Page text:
I'm trying to be philosophical about the World Cup. In 1998, I followed Scotland round France in a kilt. Four years later, I'm too fat to get into my kilt and Scotland won't be playing in Japan.
But do I agree with the SNP politician who called for Scots to back England? Or with the Tennent's lager advertising campaign urging us to support England's opponents with slogans such as "Och Aye Kanu" and "C'mon the Tartan Argie"?
England-baiting is certainly the more established tradition. On my first visit to Hampden Park in 1978, the terrace chants included "if you hate the fucking English, clap your hands", as well as an infectious, but not very grown-up, ditty questioning Jimmy Hill's sexuality. It was some years before the English truly returned the hostility. By the time the teams met in the play-offs for Euro 2000, one radio presenter was referring to Scots as "sweaties" - abuse that in any other context might have fallen foul of the Race Relations Act.
The reasons are obvious enough. Now that there is a parliament in Edinburgh, the English don't see why they should tolerate abuse from chippy Scots or, indeed, why Scots should be chippy at all.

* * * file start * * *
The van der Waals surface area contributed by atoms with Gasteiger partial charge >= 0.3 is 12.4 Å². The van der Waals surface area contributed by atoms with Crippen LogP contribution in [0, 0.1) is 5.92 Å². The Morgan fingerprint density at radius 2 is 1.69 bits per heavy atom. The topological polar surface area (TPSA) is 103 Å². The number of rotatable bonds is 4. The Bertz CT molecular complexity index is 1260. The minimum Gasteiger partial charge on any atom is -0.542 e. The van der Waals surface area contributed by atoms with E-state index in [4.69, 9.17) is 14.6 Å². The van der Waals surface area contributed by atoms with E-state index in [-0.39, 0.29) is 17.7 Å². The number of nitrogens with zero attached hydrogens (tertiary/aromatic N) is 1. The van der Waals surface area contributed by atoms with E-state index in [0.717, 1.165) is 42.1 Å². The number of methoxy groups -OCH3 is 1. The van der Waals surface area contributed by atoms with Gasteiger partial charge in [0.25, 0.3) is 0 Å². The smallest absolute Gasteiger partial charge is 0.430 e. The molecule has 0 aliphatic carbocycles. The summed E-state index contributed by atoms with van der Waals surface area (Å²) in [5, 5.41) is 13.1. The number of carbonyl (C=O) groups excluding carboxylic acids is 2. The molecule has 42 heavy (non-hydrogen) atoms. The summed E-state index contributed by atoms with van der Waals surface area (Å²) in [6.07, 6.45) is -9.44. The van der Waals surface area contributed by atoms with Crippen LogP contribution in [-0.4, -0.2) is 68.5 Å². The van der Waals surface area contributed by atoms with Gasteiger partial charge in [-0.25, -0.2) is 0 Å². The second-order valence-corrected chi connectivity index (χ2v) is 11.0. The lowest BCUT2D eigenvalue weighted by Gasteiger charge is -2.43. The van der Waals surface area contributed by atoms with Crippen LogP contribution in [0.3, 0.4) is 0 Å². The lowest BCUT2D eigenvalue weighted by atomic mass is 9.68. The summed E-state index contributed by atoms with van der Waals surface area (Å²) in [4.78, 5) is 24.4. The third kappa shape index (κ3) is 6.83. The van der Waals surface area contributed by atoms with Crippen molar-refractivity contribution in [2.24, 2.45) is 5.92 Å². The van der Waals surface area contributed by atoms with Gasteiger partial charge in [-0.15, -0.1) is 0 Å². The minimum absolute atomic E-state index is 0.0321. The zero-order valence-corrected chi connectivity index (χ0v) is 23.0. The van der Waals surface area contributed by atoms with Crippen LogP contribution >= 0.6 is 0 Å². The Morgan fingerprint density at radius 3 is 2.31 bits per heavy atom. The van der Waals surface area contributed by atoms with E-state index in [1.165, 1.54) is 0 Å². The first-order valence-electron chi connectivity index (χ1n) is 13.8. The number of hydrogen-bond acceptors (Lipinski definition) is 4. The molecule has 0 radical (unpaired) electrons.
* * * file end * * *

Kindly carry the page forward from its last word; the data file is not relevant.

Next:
But the renewed interest in what it means to be English, as distinct from British, is a good thing. Nothing has done more to undermine the union than the English tendency to use these terms interchangeably, as if Scotland, as the comedian Al Murray put it, was "England's loft extension". The flag of St George replaced the Union flag at Euro '96. All the English need now is a replacement for "God Save the Queen" - though not, please, "Swing Low, Sweet Chariot".
Diego Maradona's "hand of God", the missed penalties in Turin and the defeat to Germany at Euro '96, were all, for me, pure moments of footballing joy. But I no longer feel comfortable revelling in English failure, partly because I've lived in England for 14 years, but partly also for more profound reasons.
The imperial chauvinism that once defined English attitudes to the people's game is giving way to a civic patriotism more interested in celebrating Englishness than in denigrating foreigners. You can see it in the multicultural character of both the football team and its support, and in the increasingly irreverent, self-mocking approach of most fans. You can see it, too, in the way that the English have taken to their urbane Swedish manager.
We Scots should recognise that our complex about the English is holding us back. Freed from this fixation, we might be out in the Far East now, instead of watching at home. Craig Brown kept his job as Scotland manager only because, after a terrible qualifying campaign for Euro 2000, his team beat England 1-0 in the return leg of the play-offs while losing 2-1 on aggregate. He sailed on, holding aloft his hollow victory in true Braveheart style, into two more years of uninspired leadership and football oblivion.
So this time, we Scots should want England to go as far as their performance merits. And if England win the World Cup? Then I'll have to emigrate because the English will be unbearable.